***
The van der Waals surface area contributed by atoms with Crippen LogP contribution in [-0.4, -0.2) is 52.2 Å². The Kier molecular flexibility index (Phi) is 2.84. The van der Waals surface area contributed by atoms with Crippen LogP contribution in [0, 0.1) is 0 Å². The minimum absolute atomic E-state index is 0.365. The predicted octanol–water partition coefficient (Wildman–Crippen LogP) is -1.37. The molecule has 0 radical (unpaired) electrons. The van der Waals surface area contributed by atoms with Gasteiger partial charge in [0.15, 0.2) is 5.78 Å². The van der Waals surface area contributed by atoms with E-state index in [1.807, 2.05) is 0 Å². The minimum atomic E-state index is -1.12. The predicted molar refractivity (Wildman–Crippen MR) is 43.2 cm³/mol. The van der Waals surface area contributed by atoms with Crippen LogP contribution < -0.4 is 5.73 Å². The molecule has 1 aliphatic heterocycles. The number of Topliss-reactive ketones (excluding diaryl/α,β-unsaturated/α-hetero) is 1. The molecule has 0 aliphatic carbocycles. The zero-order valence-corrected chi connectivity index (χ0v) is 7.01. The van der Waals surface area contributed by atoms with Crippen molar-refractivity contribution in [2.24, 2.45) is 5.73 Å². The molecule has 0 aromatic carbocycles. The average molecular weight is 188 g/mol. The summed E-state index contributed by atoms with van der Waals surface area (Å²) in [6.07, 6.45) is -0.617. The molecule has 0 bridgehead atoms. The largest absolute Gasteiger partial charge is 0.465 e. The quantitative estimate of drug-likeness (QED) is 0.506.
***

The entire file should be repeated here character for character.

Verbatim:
The van der Waals surface area contributed by atoms with Crippen LogP contribution in [-0.4, -0.2) is 52.2 Å². The Kier molecular flexibility index (Phi) is 2.84. The van der Waals surface area contributed by atoms with Crippen LogP contribution in [0, 0.1) is 0 Å². The minimum absolute atomic E-state index is 0.365. The predicted octanol–water partition coefficient (Wildman–Crippen LogP) is -1.37. The molecule has 0 radical (unpaired) electrons. The van der Waals surface area contributed by atoms with Gasteiger partial charge in [0.15, 0.2) is 5.78 Å². The van der Waals surface area contributed by atoms with E-state index in [1.807, 2.05) is 0 Å². The minimum atomic E-state index is -1.12. The predicted molar refractivity (Wildman–Crippen MR) is 43.2 cm³/mol. The van der Waals surface area contributed by atoms with Crippen LogP contribution < -0.4 is 5.73 Å². The molecule has 1 aliphatic heterocycles. The number of Topliss-reactive ketones (excluding diaryl/α,β-unsaturated/α-hetero) is 1. The molecule has 0 aliphatic carbocycles. The zero-order valence-corrected chi connectivity index (χ0v) is 7.01. The van der Waals surface area contributed by atoms with Crippen molar-refractivity contribution in [2.24, 2.45) is 5.73 Å². The molecule has 0 aromatic carbocycles. The average molecular weight is 188 g/mol. The summed E-state index contributed by atoms with van der Waals surface area (Å²) in [6.07, 6.45) is -0.617. The molecule has 0 bridgehead atoms. The largest absolute Gasteiger partial charge is 0.465 e. The quantitative estimate of drug-likeness (QED) is 0.506.